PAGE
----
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Wednesday, May 25, 2016
Boutros Boutros-Ghali: An Appreciation
- Boutros Boutros-Ghali, who passed away Tuesday at the age of 93, was the only UN Secretary-General (1992-1996) to be denied a second term in office because of a US veto in the 15-member Security Council.
The US, which preaches the concept of majority rule to the outside world, exercised its veto even though Boutros-Ghali had 14 of the 15 votes in the Security Council, including the votes of the other four permanent members of the Council, namely the UK, France, Russia and China.
In such circumstances, tradition would demand the dissenting US abstain on the vote and respect the wishes of the overwhelming majority in the Security Council.
But the US refused to acknowledge the vibrant political support that Boutros-Ghali had garnered in the world body.
Unlike most of his predecessors and successors, Boutros-Ghali refused to blindly play ball with the US despite the fact that he occasionally caved into US pressure at a time when Washington had gained a notoriety for trying to manipulate the world body to protect its own national interests.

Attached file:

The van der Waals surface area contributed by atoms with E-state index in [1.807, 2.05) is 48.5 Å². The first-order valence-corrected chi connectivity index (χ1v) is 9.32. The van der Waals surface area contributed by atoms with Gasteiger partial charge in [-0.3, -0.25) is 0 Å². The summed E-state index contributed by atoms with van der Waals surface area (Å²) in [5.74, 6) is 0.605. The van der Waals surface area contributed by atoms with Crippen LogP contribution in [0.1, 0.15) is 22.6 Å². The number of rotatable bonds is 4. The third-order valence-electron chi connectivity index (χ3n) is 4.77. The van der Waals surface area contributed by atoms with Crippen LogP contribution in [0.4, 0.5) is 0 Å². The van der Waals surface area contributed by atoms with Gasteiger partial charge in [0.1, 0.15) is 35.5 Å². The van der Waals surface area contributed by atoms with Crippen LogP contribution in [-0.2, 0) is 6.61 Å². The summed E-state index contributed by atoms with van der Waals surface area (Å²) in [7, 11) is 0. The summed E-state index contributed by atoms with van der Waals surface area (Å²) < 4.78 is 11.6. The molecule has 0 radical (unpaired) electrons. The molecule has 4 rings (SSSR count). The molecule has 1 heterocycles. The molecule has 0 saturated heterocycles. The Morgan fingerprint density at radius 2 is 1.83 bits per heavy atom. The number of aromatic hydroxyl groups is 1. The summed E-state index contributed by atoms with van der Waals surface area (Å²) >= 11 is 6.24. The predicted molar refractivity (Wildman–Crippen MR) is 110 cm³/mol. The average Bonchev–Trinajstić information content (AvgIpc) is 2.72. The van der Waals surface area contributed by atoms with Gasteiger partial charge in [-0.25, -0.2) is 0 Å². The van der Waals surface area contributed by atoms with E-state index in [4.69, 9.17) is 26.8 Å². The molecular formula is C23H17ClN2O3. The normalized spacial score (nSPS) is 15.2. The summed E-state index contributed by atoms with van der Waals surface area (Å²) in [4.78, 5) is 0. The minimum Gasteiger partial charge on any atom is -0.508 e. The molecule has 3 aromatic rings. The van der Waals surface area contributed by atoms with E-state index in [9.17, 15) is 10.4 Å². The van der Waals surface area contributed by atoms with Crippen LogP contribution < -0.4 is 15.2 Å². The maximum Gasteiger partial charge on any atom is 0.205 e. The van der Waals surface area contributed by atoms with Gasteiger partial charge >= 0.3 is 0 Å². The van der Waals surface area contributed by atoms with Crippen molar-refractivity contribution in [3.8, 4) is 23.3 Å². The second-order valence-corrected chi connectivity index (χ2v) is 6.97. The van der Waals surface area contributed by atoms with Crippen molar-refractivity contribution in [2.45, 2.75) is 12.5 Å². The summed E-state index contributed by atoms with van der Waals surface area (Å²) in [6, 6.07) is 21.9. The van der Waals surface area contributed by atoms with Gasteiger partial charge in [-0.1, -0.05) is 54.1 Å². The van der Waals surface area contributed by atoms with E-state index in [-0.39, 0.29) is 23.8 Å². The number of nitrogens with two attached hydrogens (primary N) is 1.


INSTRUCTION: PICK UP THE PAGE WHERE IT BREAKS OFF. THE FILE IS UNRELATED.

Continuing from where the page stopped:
In a statement released Tuesday, Secretary-General Ban Ki-moon said Boutros-Ghali presided over a dramatic rise in UN peacekeeping at a time when the world increasingly turned to the United Nations for solutions to its problems, in the immediate aftermath of the cold war.
“Boutros Boutros-Ghali did much to shape the Organization’s response to this new era, in particular through his landmark report “An Agenda for Peace” and the subsequent agendas for development and democratization,” said Ban.
In his 345-page book titled “Unvanquished: A US-UN Saga,” released in 1999, Boutros-Ghali points out that although he was accused by Washington of being “too independent” of the US, he eventually did everything in his power to please the Americans.
But still the US was the only country to say “no” to a second five-year term for Boutros-Ghali although he also had the overwhelming support of the remaining 184 member states of the General Assembly at that time.
The former UN chief recalls a meeting where he tells the then-Secretary of State Warren Christopher that far too many Americans had been appointed to UN jobs “at Washington’s request over the objections of other UN member states.”
“I had done so, I said, because I wanted American support to succeed in my job (as Secretary-General”), Boutros-Ghali says. But Christopher refused to respond.